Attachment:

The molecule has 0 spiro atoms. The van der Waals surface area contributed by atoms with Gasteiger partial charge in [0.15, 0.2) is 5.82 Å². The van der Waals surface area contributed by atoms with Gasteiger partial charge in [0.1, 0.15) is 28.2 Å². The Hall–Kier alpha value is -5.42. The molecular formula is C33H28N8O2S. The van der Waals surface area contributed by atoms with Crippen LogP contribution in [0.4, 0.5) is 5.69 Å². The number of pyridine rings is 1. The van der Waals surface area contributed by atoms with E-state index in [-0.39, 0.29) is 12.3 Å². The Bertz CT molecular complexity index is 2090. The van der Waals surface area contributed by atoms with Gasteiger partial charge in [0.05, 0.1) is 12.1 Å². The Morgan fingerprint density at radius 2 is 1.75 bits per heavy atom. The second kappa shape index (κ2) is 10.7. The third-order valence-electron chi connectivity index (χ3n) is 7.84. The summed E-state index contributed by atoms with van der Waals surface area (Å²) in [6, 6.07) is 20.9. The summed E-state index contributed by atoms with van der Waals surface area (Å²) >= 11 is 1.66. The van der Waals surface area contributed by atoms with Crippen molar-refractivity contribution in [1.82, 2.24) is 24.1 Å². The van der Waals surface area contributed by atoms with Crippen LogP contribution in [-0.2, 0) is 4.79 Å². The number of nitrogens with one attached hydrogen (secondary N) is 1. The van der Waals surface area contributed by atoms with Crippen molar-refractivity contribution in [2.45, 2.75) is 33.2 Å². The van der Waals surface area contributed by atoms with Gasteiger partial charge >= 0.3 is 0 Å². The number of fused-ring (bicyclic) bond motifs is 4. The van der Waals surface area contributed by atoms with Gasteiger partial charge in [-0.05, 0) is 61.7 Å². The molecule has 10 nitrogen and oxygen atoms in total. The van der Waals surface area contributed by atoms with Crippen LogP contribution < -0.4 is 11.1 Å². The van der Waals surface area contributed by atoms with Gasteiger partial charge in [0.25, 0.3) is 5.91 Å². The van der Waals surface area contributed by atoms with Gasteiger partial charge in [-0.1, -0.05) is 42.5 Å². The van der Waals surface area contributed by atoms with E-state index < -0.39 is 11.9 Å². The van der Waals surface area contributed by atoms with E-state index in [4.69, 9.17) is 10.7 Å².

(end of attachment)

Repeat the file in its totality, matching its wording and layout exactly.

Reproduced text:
The molecule has 0 spiro atoms. The van der Waals surface area contributed by atoms with Gasteiger partial charge in [0.15, 0.2) is 5.82 Å². The van der Waals surface area contributed by atoms with Gasteiger partial charge in [0.1, 0.15) is 28.2 Å². The Hall–Kier alpha value is -5.42. The molecular formula is C33H28N8O2S. The van der Waals surface area contributed by atoms with Crippen LogP contribution in [0.4, 0.5) is 5.69 Å². The number of pyridine rings is 1. The van der Waals surface area contributed by atoms with E-state index in [-0.39, 0.29) is 12.3 Å². The Bertz CT molecular complexity index is 2090. The van der Waals surface area contributed by atoms with Gasteiger partial charge in [0.05, 0.1) is 12.1 Å². The Morgan fingerprint density at radius 2 is 1.75 bits per heavy atom. The second kappa shape index (κ2) is 10.7. The third-order valence-electron chi connectivity index (χ3n) is 7.84. The summed E-state index contributed by atoms with van der Waals surface area (Å²) in [6, 6.07) is 20.9. The summed E-state index contributed by atoms with van der Waals surface area (Å²) >= 11 is 1.66. The van der Waals surface area contributed by atoms with Crippen molar-refractivity contribution in [1.82, 2.24) is 24.1 Å². The van der Waals surface area contributed by atoms with Crippen LogP contribution in [-0.2, 0) is 4.79 Å². The number of nitrogens with one attached hydrogen (secondary N) is 1. The van der Waals surface area contributed by atoms with Crippen molar-refractivity contribution in [2.45, 2.75) is 33.2 Å². The van der Waals surface area contributed by atoms with Gasteiger partial charge >= 0.3 is 0 Å². The number of fused-ring (bicyclic) bond motifs is 4. The van der Waals surface area contributed by atoms with Gasteiger partial charge in [-0.05, 0) is 61.7 Å². The molecule has 10 nitrogen and oxygen atoms in total. The van der Waals surface area contributed by atoms with Crippen LogP contribution < -0.4 is 11.1 Å². The van der Waals surface area contributed by atoms with Gasteiger partial charge in [0.25, 0.3) is 5.91 Å². The van der Waals surface area contributed by atoms with Gasteiger partial charge in [-0.1, -0.05) is 42.5 Å². The van der Waals surface area contributed by atoms with E-state index < -0.39 is 11.9 Å². The van der Waals surface area contributed by atoms with E-state index in [4.69, 9.17) is 10.7 Å².